In 2005, Iraq drafted its first constitution and held the country’s first democratic election in more than fifty years. Even under ideal conditions, drafting a constitution can be a prolonged process marked by contentious debate, and conditions in Iraq are far from ideal: Iraq has long been racked by ethnic and sectarian conflict, which intensified following the American invasion and continues today. This severe division, which often erupted into violence, would not seem to bode well for the fate of democracy. So how is it that Iraq was able to surmount its sectarianism to draft a constitution that speaks to the conflicting and largely incompatible ideological view of the Sunnis, Shi’ah, and Kurds?
Haider Ala Hamoudi served in 2009 as an adviser to Iraq’s Constitutional Review Committee, and he argues here that the terms of the Iraqi Constitution are sufficiently capacious to be interpreted in a variety of ways, allowing it to appeal to the country’s three main sects despite their deep disagreements. While some say that this ambiguity avoids the challenging compromises that ultimately must be made if the state is to survive, Hamoudi maintains that to force these compromises on issues of central importance to ethnic and sectarian identity would almost certainly result in the imposition of one group’s views on the others. Drawing on the original negotiating documents, he shows that this feature of the Constitution was not an act of evasion, as is sometimes thought, but a mark of its drafters’ awareness in recognizing the need to permit the groups the time necessary to develop their own methods of working with one another over time.
All governments require popular support, and in democracies this support must be maintained by noncoercive means. This book analyzes the question of political support in Canada, a country in which the maintenance of the integrity of the political community has been and continues to be, in the words of the editors, "the single most salient aspect of the country's political life." The nature of popular support is first considered in broad, theoretical terms, then from the standpoint of those agents most responsible for maintaining support in Canadian democracy, then as influenced by particular issues and policies, and finally as it affects and is affected by the separatist movement in Quebec.
How does the government decide what’s a problem and what isn’t? And what are the consequences of that process? Like individuals, Congress is subject to the “paradox of search.” If policy makers don’t look for problems, they won’t find those that need to be addressed. But if they carry out a thorough search, they will almost certainly find new problems—and with the definition of each new problem comes the possibility of creating a government program to address it.
With The Politics of Attention, leading policy scholars Frank R. Baumgartner and Bryan D. Jones demonstrated the central role attention plays in how governments prioritize problems. Now, with The Politics of Information, they turn the focus to the problem-detection process itself, showing how the growth or contraction of government is closely related to how it searches for information and how, as an organization, it analyzes its findings. Better search processes that incorporate more diverse viewpoints lead to more intensive policymaking activity. Similarly, limiting search processes leads to declines in policy making. At the same time, the authors find little evidence that the factors usually thought to be responsible for government expansion—partisan control, changes in presidential leadership, and shifts in public opinion—can be systematically related to the patterns they observe.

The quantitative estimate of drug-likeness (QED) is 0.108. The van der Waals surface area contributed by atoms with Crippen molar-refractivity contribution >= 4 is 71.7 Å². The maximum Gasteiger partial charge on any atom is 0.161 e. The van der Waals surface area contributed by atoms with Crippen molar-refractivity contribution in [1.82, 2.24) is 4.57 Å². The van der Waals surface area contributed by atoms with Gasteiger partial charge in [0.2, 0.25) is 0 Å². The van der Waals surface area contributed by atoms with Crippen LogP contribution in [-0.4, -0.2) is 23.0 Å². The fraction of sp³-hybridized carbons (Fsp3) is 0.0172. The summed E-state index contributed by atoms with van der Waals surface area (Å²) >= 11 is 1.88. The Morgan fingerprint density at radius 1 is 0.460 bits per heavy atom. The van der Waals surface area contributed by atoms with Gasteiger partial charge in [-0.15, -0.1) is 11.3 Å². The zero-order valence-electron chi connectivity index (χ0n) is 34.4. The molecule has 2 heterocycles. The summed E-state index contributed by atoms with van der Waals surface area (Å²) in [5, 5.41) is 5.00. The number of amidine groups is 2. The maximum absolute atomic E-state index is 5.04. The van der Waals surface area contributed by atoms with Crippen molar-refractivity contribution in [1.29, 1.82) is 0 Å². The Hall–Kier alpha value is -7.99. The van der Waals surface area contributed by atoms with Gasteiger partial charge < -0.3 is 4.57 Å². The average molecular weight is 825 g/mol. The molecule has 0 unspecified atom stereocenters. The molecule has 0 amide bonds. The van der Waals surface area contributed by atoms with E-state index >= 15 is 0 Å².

Drawing on data tracing the course of American public policy since World War II, Baumgartner and Jones once again deepen our understanding of the dynamics of American policy making.
The relationship between the states and the national government is among the most contested issues in the United States. And questions about where power should reside, how decisions should be made, and how responsibility should be allocated have been central to the American experiment in federalism. In Polyphonic Federalism, Robert A. Schapiro defends the advantages of multiple perspectives in government, arguing that the resulting “polyphony” creates a system that is more efficient, democratic, and protective of liberties.
This groundbreaking volume contends that contemporary views of federalism are plagued by outmoded dualist notions that seek to separate state and federal authority. Instead, Schapiro proposes a polyphonic model that emphasizes the valuable interaction of state and federal law, one that more accurately describes the intersecting realities of local and national power. Through an analysis of several legal and policy debates, Polyphonic Federalism demonstrates how a multifaceted government can best realize the potential of federalism to protect fundamental rights.